Over the weekend, the first quarterfinal in the Not-So-Sweet sixteen was completed, and Scott Howson defeated Steve Tambellini with a pretty hefty 61% of the vote, moving him one step closer to being declared the worst general manager of the post-lockout period. Even though I made Howson the higher seed, I was pretty surprised by this outcome simply because the majority of the voters were no doubt fans of the Edmonton Oilers and the commentary on this site (and even in the comments to that post!) tends to be quite negative when it comes to Tambellini. It was a close race, so I figured that being forced to experience the reign of Tambellini would tip the scales in his favor. Instead, Tambellini was ousted from the tournament, which tells me that the Oilers still have some open road ahead of them before they reach rock bottom.
In today's quarterfinal, we've got the epitome of rock bottom, Mike Milbury, taking on the formidable John Ferguson Jr. As with Tambellini and Howson on Friday, I'll take a devil's advocate position after the jump and defend the post-lockout reign of each of our contenders.
(11) Mike Milbury
Defending Mike Milbury's post-lockout record isn't all that difficult because he really didn't have enough time to much wrong. Milbury made three trades, and none of them are egregious. He dealt Janne Niinimaa and a 5th-round pick for John Erskine and a 2nd-round pick (a pretty clear win), a 2nd-round pick for Brent Sopel (reasonable), and Michael Peca for Mike York and a 4th-round pick (didn't work out, but with Peca going into the last year of his deal, not devastating either). He was dismissed before the trade deadline. He didn't come close to building a great team straight out of the lockout, but he also didn't saddle the club with any (new) millstone contracts (the Yashin deal came before the lockout. I can say with confidence that Mike Milbury doesn't deserve to win this match-up. Mike Milbury isn't that bad.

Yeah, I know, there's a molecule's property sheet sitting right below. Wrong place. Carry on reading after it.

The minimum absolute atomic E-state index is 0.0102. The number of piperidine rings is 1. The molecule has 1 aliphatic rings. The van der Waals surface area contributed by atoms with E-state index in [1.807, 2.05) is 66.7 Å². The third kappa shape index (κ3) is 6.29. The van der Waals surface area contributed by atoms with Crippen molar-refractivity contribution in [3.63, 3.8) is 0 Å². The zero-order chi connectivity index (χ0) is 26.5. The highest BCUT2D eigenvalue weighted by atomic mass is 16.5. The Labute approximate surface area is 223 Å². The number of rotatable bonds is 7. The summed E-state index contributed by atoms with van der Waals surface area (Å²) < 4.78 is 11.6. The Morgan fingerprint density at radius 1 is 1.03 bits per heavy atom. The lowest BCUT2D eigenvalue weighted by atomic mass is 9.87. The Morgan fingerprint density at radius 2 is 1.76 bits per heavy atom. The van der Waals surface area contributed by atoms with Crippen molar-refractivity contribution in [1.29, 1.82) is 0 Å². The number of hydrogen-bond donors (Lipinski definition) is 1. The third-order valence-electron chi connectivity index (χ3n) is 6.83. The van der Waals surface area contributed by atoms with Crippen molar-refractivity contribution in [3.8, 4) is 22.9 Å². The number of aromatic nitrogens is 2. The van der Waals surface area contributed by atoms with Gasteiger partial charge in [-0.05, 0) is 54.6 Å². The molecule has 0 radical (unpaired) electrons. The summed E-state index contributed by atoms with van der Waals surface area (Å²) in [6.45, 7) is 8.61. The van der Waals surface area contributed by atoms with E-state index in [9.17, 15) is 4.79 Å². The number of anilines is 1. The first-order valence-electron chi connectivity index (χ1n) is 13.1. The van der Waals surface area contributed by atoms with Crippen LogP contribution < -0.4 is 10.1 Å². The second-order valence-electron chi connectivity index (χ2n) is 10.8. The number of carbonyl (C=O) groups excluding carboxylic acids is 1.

(3) John Ferguson Jr.
I'll grant off the top that John Ferguson Jr. made some mistakes, but one thing he deserves credit for is acting quickly in an effort to make the Maple Leafs a better team. When Ferguson saw that there were problems in goal, he addressed those problems by trading a prospect (Tuukka Rask) for a more established goaltender coming off a poor season (Andrew Raycroft). Sure, the trade looks horrible now, but at the time of the deal Raycroft had a career .922 EV save percentage on 2,360 shots while Rask was a prospect who might never work out; at the time, it wasn't an awful gamble. When it didn't work out, Ferguson acted quickly to solve the problem. At the 2007 draft, he traded three picks (including the 12th OV) for Vesa Toskala. Again, it looks horrible in hindsight, but at the time, Toskala had a career .925 EV save percentage on 2,396 shots, and the 2007 draft was considered to be very weak. It was another reasonable gamble, and Ferguson was very unlucky that both moves flamed out so badly. Ferguson was also aggressive in improving the team in free agency. Did he overpay for players like Pavel Kubina and Jason Blake? Sure, but that's what you do to acquire talent in free agency. With a near-unlimited budget and a rising cap, that kind of spending makes some sense. Furthermore, the teams he built weren't exactly bottom-feeders. The 2005-06 team was admittedly mediocre, but they weren't eliminated from playoff contention until the last game of the season, and finished with 90 points. The 2006-07 team was 2nd in the league in shot differential at +4.3 shots per game, but were dragged down by the aforementioned terrible goaltending. Ferguson was dismissed during the 2007-08 season, but that team was again among the top ten in shot differential, this time finishing seventh at +1.7 per game. With some better luck between the pipes, John Ferguson Jr. would be remembered very differently in Toronto. John Ferguson Jr. isn't that bad.